One of the most important duties of the Securities and Exchange Commission is that of looking into the bookkeeping and accounting of major public companies. But if a certain law professor is to be believed, the regulator may be using some fuzzy math of its own.
Many defense attorneys claim that the SEC’s push for more enforcement actions in the month of September is an attempt to beat the previous year’s tally. September being the last month of the fiscal year, this has always been the time when the SEC rolls out more enforcement actions than average.
But this has been an open secret and is widely considered harmless number padding. Urska Velikonja, law professor at Emory University, has studied the enforcement statistics published by the regulator each year and has concluded that the numbers mislead the public with regard to the effectiveness of the regulator’s actions while policing the financial sector.
Velikonja believes that the statistics need to be accurate since they are presented to the press and discussed Congress. She believes that the numbers put out by the commission are inflated in a number of ways. Multiple actions against the same people, for example, were counted multiple times. Cases against companies were counted separately from the cases against the same companies’ executives. This means that there is are substantial number of cases reported that do not require any investigation at all. She is about to publish her work in the Cornell Law Review next year.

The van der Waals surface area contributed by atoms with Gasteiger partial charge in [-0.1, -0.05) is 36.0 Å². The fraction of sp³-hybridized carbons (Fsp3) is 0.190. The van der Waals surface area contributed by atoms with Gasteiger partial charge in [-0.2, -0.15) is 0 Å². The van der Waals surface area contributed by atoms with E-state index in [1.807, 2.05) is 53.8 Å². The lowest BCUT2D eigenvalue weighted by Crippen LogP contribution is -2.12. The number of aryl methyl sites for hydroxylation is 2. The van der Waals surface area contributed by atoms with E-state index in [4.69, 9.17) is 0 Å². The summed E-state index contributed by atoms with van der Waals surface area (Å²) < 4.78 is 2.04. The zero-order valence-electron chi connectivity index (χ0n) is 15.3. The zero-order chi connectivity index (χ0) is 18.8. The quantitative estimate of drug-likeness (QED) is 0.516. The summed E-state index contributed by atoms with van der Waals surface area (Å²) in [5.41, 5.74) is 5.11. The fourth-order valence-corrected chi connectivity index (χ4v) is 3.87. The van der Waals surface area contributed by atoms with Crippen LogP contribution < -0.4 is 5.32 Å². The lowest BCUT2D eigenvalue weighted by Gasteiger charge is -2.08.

Over 15 years, through the fiscal year of 2014, Velikonja has analyzed over 9,679 SEC enforcement actions. She was able to show that the cases reported in September were more than double the average of the other eleven months of the year.
While experts agree that the SEC, like any other organization, may want the number by which its performance is measured to look as strong as possible, the professor’s study shows that there is serious double counting while reporting numbers at the commission.
The recent statistics show that the number of enforcement actions by the SEC is up 50% in 2014 from 2000. However, when derivative cases that were tied to a single investigation were removed, the number of original cases pursued by the SEC appeared to be flat since 2002. According to the paper, somewhere between 23% and 34% of enforcement actions reported had already been counted at least once.
While the SEC Enforcement Director said the study was still “under review,” Velikonja believes that the agency is under pressure to seek more money each year from US lawmakers. State statutes force many government agencies to regularly impress with performance numbers to avoid budget cuts.